The general principle behind using the HCCH-TOCSY spectrum is as follows: Using your known Cα and Cβ chemical shifts from the backbone assignment, you go to these points in the spectrum. You will then immediately get the Hα and Hβ chemical shifts by finding strips at each carbon shift which have peaks at the same hydrogen ppm values. You should also be able to see further peaks for the Hγ and Hδ atoms (if present in that particular amino acid type). By navigating to these new hydrogen shifts you should in turn be able to identify the shifts of the carbons they are attached to.

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Double Resonance Backbone Assignment
For smaller proteins, it is possible to do the backbone assignment using just 15N-labelled protein. The spectra used for this are the 15N-NOESY-HSQC and the 15N-TOCSY-HSQC. The 15N-NOESY-HSQC will show for each NH group all 1H resonances which are within about 5-7 of the NH hydrogen. Assignment is done on the assumption that the two neighbouring NH groups are always visible. Thus two NH groups can be linked because they each have an NOE to the other NH group.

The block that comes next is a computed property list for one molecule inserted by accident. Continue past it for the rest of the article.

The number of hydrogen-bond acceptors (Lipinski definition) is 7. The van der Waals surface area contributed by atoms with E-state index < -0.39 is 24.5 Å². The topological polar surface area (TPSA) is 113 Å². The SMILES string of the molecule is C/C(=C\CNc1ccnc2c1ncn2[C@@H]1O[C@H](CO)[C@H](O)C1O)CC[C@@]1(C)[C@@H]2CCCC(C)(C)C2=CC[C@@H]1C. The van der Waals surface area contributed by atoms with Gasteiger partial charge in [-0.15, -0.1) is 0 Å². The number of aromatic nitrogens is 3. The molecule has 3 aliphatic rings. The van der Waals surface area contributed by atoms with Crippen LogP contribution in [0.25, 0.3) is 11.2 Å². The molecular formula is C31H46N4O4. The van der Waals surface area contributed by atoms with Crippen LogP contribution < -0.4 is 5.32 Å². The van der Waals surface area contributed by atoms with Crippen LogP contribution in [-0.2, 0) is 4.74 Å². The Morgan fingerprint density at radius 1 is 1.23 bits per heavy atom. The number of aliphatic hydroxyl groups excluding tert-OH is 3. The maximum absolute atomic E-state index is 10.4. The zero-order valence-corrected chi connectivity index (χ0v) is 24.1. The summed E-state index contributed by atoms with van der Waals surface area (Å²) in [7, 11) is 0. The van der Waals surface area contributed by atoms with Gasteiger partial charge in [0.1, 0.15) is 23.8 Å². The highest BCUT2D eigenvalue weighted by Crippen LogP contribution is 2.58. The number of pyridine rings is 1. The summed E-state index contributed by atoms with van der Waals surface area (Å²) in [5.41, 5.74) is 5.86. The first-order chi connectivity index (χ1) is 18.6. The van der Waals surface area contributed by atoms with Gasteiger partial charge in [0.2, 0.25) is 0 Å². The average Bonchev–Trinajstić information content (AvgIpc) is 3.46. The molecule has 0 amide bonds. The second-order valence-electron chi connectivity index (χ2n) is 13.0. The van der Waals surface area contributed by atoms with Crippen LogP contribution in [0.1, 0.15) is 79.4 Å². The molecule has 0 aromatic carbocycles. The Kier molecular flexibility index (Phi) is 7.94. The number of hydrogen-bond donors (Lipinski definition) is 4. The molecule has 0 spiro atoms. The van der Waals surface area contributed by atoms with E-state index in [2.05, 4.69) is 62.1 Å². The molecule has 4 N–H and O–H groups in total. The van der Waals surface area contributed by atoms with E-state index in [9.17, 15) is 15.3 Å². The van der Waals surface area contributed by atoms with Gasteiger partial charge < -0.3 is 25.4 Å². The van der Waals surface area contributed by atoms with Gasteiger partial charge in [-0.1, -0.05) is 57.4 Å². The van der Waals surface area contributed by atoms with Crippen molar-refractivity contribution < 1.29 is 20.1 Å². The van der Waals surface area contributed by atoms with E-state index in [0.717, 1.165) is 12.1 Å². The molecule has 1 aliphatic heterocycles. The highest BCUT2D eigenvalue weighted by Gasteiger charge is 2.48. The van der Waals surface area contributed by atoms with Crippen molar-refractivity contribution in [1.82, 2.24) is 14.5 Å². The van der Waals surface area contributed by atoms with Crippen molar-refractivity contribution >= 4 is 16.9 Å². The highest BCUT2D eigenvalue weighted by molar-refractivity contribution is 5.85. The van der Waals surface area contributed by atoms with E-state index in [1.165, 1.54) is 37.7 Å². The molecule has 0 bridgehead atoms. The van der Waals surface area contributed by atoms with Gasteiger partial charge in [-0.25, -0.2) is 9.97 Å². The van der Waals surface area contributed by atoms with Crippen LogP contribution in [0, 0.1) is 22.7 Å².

Note that you always end up with a square motif between between strips which are linked by an NOE: each strip has an NOE to the diagonal peak of the other strip.
Helical sections are generally easier to assign, as NOEs from NH(i) are visible not only to NH(i1), but also to NH(i2) and sometimes NH(i3).